Ex-Tampa Bay QB leads Bears in Bucs opener
TAMPA — Nobody may enjoy Mike Glennon's homecoming today more than the Buccaneers.
The Bucs defense especially should enjoy catching up with the Chicago Bears quarterback.
They know him well enough to know he can't run from them, particularly on third-and-long.
Football romantics around Chicago have done a nice job portraying Glennon's return to Raymond James Stadium as a sentimental journey, which for the Bears quarterback it will be after spending his first four NFL seasons with the Bucs from 2013-2016 before being supplanted by Florida State Heisman Trophy winner Jameis Winston.
Glennon has sounded sincere thanking the Bucs organization for all it did for him and wishing the community he used to call home well after the impact of Hurricane Irma. He's a classy professional. The storyline supplied a solid theme that gave Glennon a greater purpose: helping the Bears defense with insight on Bucs coach Dirk Koetter’s scheme while still leading the Bears offense.
But the tale grew taller at the suggestion that Glennon will have an advantage because of his experience playing against Bucs defensive players in practice.
The problem is that guys such as defensive tackle Gerald McCoy and linebacker Lavonte David remember Glennon just as well as he remembers them — which means they likely look forward to exploiting his immobility.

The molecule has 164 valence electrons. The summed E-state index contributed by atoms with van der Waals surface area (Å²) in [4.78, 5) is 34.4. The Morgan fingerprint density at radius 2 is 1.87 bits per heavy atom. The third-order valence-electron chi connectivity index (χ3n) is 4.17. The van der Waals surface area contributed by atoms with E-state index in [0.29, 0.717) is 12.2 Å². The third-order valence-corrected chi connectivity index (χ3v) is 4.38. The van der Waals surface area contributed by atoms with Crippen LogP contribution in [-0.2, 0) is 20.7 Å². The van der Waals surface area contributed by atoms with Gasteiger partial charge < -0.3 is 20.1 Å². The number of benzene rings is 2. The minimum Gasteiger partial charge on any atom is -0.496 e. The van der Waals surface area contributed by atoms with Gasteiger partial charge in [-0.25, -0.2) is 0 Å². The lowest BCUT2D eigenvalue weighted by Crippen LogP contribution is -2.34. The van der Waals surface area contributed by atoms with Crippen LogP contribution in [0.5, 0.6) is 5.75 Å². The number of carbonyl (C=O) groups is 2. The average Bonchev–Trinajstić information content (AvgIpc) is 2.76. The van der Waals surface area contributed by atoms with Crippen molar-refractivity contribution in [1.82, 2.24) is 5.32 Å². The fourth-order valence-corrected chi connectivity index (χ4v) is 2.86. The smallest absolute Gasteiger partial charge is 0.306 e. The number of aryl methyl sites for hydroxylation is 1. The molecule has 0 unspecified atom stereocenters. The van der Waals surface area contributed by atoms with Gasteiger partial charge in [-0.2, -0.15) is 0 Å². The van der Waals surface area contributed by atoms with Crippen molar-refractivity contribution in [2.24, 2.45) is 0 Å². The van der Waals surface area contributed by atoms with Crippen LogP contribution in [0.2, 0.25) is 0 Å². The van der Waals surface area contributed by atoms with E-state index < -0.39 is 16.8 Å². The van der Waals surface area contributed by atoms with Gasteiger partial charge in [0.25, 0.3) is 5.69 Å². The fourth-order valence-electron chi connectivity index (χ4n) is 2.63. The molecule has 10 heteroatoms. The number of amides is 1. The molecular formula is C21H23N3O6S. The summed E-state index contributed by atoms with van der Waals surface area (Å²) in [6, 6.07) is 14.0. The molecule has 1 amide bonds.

Glennon's salary has changed considerably since the last time his former teammates saw him. His skill set hasn't. At 6-feet-6, Glennon remains better at reading the blitz than escaping it. If someone mentions “quick release” associated with Glennon, you assume it's a discussion about his roster status and not his throwing motion.
The mental part of Glennon's game always has been more impressive than the physical, a reality that projects him a great backup quarterback but average starter at best.
Bucs defensive starters haven't played a game in 22 days after the effects of Irma delayed their season opener originally scheduled at Miami last week.
They are rested and restless, waiting to channel all that pent-up aggression in the same direction — Glennon's. They have a reservoir of memories more valuable than the videotape of the Falcons game when studying Glennon's tendencies. Only two defenses in the league last season took the ball away more than the Bucs did, and they plan to pick up where they left off, starting with Glennon the game manager.
This could be as good as it gets for Glennon — or the beginning of the end as Bears starter. The opportunity offers Glennon a chance to lead his new team to victory against his old one, an emotional and reaffirming experience he always would remember.
Or it could be the challenge that exposes Glennon on a day he will want to forget.
Either way, it is no stretch to say today marks the biggest game of Glennon's career.
The Bears need more out of their quarterback than he gave them in a 23-17 home loss last week against the Falcons, which was one good quarter. In a word, Glennon was serviceable.
So thus the specter of passer Mitch Trubisky looms larger every week as Chicago’s No. 2 overall pick from North Carolina becomes more comfortable.